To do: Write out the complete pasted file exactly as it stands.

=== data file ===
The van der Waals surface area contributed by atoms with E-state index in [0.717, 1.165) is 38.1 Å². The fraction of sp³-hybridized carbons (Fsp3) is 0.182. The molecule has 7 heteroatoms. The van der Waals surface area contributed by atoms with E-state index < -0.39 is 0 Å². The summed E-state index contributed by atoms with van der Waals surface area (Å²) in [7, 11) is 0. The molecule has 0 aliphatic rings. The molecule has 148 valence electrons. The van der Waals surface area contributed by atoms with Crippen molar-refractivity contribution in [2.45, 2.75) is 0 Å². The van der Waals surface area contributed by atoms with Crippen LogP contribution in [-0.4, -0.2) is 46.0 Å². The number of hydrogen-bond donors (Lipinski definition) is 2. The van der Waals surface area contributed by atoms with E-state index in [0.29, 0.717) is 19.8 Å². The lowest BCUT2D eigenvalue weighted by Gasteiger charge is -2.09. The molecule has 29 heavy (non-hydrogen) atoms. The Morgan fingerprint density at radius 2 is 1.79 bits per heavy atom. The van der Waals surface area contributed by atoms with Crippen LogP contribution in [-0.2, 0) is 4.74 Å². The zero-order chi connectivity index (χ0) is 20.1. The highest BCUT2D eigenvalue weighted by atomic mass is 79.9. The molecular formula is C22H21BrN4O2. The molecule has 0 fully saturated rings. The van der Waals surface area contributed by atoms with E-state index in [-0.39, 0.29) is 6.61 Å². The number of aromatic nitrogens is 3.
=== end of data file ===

The van der Waals surface area contributed by atoms with E-state index in [0.717, 1.165) is 38.1 Å². The fraction of sp³-hybridized carbons (Fsp3) is 0.182. The molecule has 7 heteroatoms. The van der Waals surface area contributed by atoms with E-state index < -0.39 is 0 Å². The summed E-state index contributed by atoms with van der Waals surface area (Å²) in [7, 11) is 0. The molecule has 0 aliphatic rings. The molecule has 148 valence electrons. The van der Waals surface area contributed by atoms with Crippen molar-refractivity contribution in [2.45, 2.75) is 0 Å². The van der Waals surface area contributed by atoms with Crippen LogP contribution in [-0.4, -0.2) is 46.0 Å². The number of hydrogen-bond donors (Lipinski definition) is 2. The van der Waals surface area contributed by atoms with E-state index in [0.29, 0.717) is 19.8 Å². The lowest BCUT2D eigenvalue weighted by Gasteiger charge is -2.09. The molecule has 29 heavy (non-hydrogen) atoms. The Morgan fingerprint density at radius 2 is 1.79 bits per heavy atom. The van der Waals surface area contributed by atoms with Crippen LogP contribution in [-0.2, 0) is 4.74 Å². The zero-order chi connectivity index (χ0) is 20.1. The highest BCUT2D eigenvalue weighted by atomic mass is 79.9. The molecular formula is C22H21BrN4O2. The molecule has 0 fully saturated rings. The van der Waals surface area contributed by atoms with E-state index in [-0.39, 0.29) is 6.61 Å². The number of aromatic nitrogens is 3.